Kampala — GOVERNMENT is to embark on a vigorous training programme of medical personnel to implement countrywide male circumcision as an HIV/Aids preventive method, said Dr. Sam Zaramba the Director of Health Services in the Ministry of Health.
UN health agencies last Wednesday endorsed male circumcision in the panoply of arms to fight the spread of Aids, stressing that its success also depended on safe-sex awareness, sensitivity and resources.
"We have to improve our health services in order to provide safe operation. As much as circumcision may seem a simple surgical procedure, it may have serious consequences on the spread of HIV/Aids," Zaramba said.
The UN also warned countries to carefully assess their needs in funding, trained personnel and medical equipment, before promoting a circumcision campaign, to avoid botched operations.
"We have to do a lot of training and sensitisation. Previously, circumcision was mainly carried out by cultural people like the Bagisu, and it was spreading Aids instead. A few clinics would also offer the service expensively. We have to facilitate the Healthcentre 4s and equip them well to be able to provide the service," Zaramba added.
The UN spur for the recommendation follows three studies conducted in Uganda, Kenya and South Africa, which found that men who had been circumcised reduced the risk of HIV infection by between 51% and 60% compared to their uncircumcised counterparts.
"The efficacy of male circumcision in reducing female-to-male transmission of HIV has been proven beyond reasonable doubt. This is an important landmark in the history of HIV prevention," said the World Health Organisation and UNAIDS.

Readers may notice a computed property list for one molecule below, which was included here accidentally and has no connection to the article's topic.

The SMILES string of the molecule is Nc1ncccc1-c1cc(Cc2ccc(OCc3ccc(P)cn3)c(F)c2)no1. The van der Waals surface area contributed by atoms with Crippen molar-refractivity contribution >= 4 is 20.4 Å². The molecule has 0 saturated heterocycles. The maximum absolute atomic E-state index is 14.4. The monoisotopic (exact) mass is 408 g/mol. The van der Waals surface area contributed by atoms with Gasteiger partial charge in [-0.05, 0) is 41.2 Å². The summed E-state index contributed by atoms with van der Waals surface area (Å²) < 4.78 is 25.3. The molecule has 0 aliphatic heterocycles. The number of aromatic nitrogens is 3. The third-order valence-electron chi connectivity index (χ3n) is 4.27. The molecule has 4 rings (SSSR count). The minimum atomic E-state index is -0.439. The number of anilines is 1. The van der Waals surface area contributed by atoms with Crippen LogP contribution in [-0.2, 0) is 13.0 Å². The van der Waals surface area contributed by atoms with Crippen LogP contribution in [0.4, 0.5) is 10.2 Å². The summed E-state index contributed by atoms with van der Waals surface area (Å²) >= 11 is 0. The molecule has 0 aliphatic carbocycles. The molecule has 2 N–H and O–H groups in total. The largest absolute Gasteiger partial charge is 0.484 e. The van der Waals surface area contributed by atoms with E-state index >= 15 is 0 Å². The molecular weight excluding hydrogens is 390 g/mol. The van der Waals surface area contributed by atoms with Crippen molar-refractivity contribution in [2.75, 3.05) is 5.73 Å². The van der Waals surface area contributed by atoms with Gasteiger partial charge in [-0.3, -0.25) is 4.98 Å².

The agencies declared that millions of lives could be saved if circumcision is widely and safely practiced. According to figures published in the Public Library of Science Medicine that were cited in the UN document, five to seven million new cases of HIV infection and three million deaths could be prevented over 20 years if male circumcision is universally practiced in sub-Saharan Africa.
"Countries with high rates of heterosexual HIV infection and low rates of male circumcision now have an additional intervention, which can reduce the risk of HIV infection in heterosexual men," said Kevin de Cock, director of WHO's HIV/Aids department.
Zaramba says that the main challenge is for the population to think that circumcision is a solution to the scourge hence jeopardising all our past achievements.
"We have to do a lot of health education. We need the media's help. We also appeal to the public to wait until the wound heals before engaging in sex, because it can be traumatising and may cause infection.
"Circumcision is going to be part of a prevention package that also includes safe-sex counselling and access to condoms for both partners. In our case, it is going to play along our traditional ABC strategy," he says. The ABC strategy advocates for abstinence, faithfulness and use of condoms.
Dr. Sam Okware, the commissioner health services says that the ministry has set up a task force under the Uganda Aids Commission, headed by Dr. Apuli Kihumuro, to review all the studies and see the way forward. "There are issues with the recommendable age of circumcision, which health workers qualify to conduct the procedure, method of implementation, logistics, incorporation of cultural leaders and a lot more," he said.
Okware says that their next steps will depend on the recommendations of the task forces. The clinical reason for circumcision's preventive effect is still being investigated.
One theory is that the foreskin has a very thin lining and suffers minor abrasions during intercourse, making it easier for the human immunodeficiency virus (HIV) to enter the man's bloodstream.
Another is that the foreskin is rich in Langerhans cells, whose surface is configured in such a way, that the Aids virus readily latches on to them.